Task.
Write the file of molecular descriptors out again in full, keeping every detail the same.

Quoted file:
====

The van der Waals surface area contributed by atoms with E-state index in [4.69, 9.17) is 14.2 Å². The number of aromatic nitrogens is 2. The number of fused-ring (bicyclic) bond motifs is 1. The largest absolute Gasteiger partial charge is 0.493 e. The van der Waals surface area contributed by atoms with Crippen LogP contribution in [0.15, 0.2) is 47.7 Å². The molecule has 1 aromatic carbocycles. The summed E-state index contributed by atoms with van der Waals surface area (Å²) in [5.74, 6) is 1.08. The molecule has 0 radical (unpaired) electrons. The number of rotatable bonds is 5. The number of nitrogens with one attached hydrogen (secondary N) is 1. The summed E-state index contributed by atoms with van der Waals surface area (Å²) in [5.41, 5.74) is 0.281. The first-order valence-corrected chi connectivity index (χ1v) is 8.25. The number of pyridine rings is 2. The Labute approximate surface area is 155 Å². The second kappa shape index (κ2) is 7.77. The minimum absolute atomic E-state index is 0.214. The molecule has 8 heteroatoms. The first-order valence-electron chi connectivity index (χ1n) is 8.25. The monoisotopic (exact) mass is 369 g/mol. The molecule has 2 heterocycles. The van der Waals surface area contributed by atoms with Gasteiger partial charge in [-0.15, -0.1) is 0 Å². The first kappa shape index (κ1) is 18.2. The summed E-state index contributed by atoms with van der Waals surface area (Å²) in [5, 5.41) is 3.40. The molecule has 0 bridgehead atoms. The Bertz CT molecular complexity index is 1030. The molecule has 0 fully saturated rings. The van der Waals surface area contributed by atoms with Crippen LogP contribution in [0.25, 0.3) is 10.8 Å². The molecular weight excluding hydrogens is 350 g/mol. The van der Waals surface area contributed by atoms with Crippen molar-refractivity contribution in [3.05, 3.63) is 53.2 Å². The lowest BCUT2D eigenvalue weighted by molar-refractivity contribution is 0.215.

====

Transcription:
The van der Waals surface area contributed by atoms with E-state index in [4.69, 9.17) is 14.2 Å². The number of aromatic nitrogens is 2. The number of fused-ring (bicyclic) bond motifs is 1. The largest absolute Gasteiger partial charge is 0.493 e. The van der Waals surface area contributed by atoms with Crippen LogP contribution in [0.15, 0.2) is 47.7 Å². The molecule has 1 aromatic carbocycles. The summed E-state index contributed by atoms with van der Waals surface area (Å²) in [5.74, 6) is 1.08. The molecule has 0 radical (unpaired) electrons. The number of rotatable bonds is 5. The number of nitrogens with one attached hydrogen (secondary N) is 1. The summed E-state index contributed by atoms with van der Waals surface area (Å²) in [5.41, 5.74) is 0.281. The first-order valence-corrected chi connectivity index (χ1v) is 8.25. The number of pyridine rings is 2. The Labute approximate surface area is 155 Å². The second kappa shape index (κ2) is 7.77. The minimum absolute atomic E-state index is 0.214. The molecule has 8 heteroatoms. The first-order valence-electron chi connectivity index (χ1n) is 8.25. The monoisotopic (exact) mass is 369 g/mol. The molecule has 2 heterocycles. The van der Waals surface area contributed by atoms with Gasteiger partial charge in [-0.15, -0.1) is 0 Å². The first kappa shape index (κ1) is 18.2. The summed E-state index contributed by atoms with van der Waals surface area (Å²) in [5, 5.41) is 3.40. The molecule has 0 bridgehead atoms. The Bertz CT molecular complexity index is 1030. The molecule has 0 fully saturated rings. The van der Waals surface area contributed by atoms with Crippen LogP contribution in [0.25, 0.3) is 10.8 Å². The molecular weight excluding hydrogens is 350 g/mol. The van der Waals surface area contributed by atoms with Crippen molar-refractivity contribution in [3.05, 3.63) is 53.2 Å². The lowest BCUT2D eigenvalue weighted by molar-refractivity contribution is 0.215.